AUBURN UNIVERSITY — Hot, dry weather during the growing season has affected Alabama's peanut crop. Kris Balkcom, an Alabama Cooperative Extension System peanut research associate, said some …
AUBURN UNIVERSITY — Hot, dry weather during the growing season has affected Alabama's peanut crop. Kris Balkcom, an Alabama Cooperative Extension System peanut research associate, said some producers have already begun to harvest peanuts, while others are pod blasting to determine crop maturity. Balkcom has a statewide appointment, but he is based on the Wiregrass Research and Extension Center in Headland, Alabama, which is part of the Alabama Agricultural Experiment Station outlying units.
Peanut producers base harvest time on the results of a maturity test known as pod blasting. This test uses lightweight pressure washers to remove the outer layer of the peanut hull. For years, producers used the pod scraping method, but pod blasting has since been widely adopted and allows producers to determine peanut maturity with relative ease.
"Producers need to be able to scrape off the outer layer of the hull to see the color," Balkcom said. "The color of the inner hull helps to determine the level of maturity."
Peanuts on the lowest level of maturity will have white hulls. As the pods mature, they become yellow, then transition to orange, brown and black. Black pods are the most mature. Balkcom said the goal is to have approximately 200 pods to sample from each location.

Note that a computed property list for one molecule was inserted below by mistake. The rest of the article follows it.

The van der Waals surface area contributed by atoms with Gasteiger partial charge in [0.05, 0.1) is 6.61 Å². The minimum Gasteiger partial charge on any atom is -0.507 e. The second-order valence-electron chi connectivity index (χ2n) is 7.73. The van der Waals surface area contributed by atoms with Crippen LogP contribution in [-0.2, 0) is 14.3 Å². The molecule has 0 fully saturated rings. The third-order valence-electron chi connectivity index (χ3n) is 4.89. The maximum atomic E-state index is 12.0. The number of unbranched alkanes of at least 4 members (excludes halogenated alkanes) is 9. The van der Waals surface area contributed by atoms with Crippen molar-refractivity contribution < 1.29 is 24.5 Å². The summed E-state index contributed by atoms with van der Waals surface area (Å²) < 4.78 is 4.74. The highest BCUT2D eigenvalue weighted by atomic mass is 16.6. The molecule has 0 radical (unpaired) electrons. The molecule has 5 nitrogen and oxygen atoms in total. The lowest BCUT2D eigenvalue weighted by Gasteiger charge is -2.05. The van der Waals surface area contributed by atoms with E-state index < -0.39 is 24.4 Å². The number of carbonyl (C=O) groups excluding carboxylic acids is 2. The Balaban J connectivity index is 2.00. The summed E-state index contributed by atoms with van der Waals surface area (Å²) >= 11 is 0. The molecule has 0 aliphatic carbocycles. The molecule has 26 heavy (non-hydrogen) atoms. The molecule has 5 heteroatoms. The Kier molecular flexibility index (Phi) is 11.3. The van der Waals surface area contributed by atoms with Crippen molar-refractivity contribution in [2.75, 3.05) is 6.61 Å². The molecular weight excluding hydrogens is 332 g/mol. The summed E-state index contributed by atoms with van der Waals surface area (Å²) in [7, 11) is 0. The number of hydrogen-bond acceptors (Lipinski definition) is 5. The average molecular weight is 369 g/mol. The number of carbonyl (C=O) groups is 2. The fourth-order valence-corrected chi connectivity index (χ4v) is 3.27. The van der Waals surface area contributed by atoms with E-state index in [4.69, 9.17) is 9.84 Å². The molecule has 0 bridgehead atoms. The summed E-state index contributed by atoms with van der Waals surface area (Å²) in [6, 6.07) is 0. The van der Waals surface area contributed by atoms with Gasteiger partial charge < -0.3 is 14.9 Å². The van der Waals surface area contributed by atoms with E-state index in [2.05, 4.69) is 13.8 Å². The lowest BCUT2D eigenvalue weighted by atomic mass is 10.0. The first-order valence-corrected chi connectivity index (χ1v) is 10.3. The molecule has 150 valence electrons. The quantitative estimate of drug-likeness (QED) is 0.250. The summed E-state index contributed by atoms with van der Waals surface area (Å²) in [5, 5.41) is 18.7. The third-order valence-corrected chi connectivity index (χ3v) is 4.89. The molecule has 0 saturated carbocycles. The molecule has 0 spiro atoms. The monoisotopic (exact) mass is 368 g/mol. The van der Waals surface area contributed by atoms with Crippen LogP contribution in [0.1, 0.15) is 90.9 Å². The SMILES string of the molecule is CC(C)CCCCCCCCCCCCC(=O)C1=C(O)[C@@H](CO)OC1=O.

"Pod blasting will help determine the most optimum time for harvest, the best average grade and the most weight to market," Balkcom said.
Peanut Crop Update
The hot, dry stretch during the end of the growing season has played a role in the early maturity of some peanuts in the field and will likely affect crop prices.
"Once peanuts are dry enough in the shell, they disconnect from the hull," Balkcom said. "At this point, they need to be harvested because they're at risk for damage and sprouting if the crop is left in the ground with excessive moisture and higher temperatures."
He said this varies from place to place, as well as with different soil types. The ideal growing time is 140 days, but there are some varieties that will be ready earlier — closer to 130 days. Balkcom said it is important for growers to pay attention and to check their peanuts for maturity.
"Across the lower half of the state, some peanuts are fine and some have already turned loose and need to be harvested," Balkcom said. "This is all due to the lack of rain later in the season."
Affecting Peanut Contracts
Weather, harvest times and peanut quality will make a difference in peanut contracts.
"More than likely, there will be a smaller crop size than anticipated from the lack of rain," Balkcom said. "The quality of the crop will also vary, increasing the demand for higher quality peanuts."
While the weather was a limiting factor, some producers have already taken to the field and others will be firing up the peanut combines soon.
Learn more about Alabama Extension peanut research and application by visiting www.aces.edu.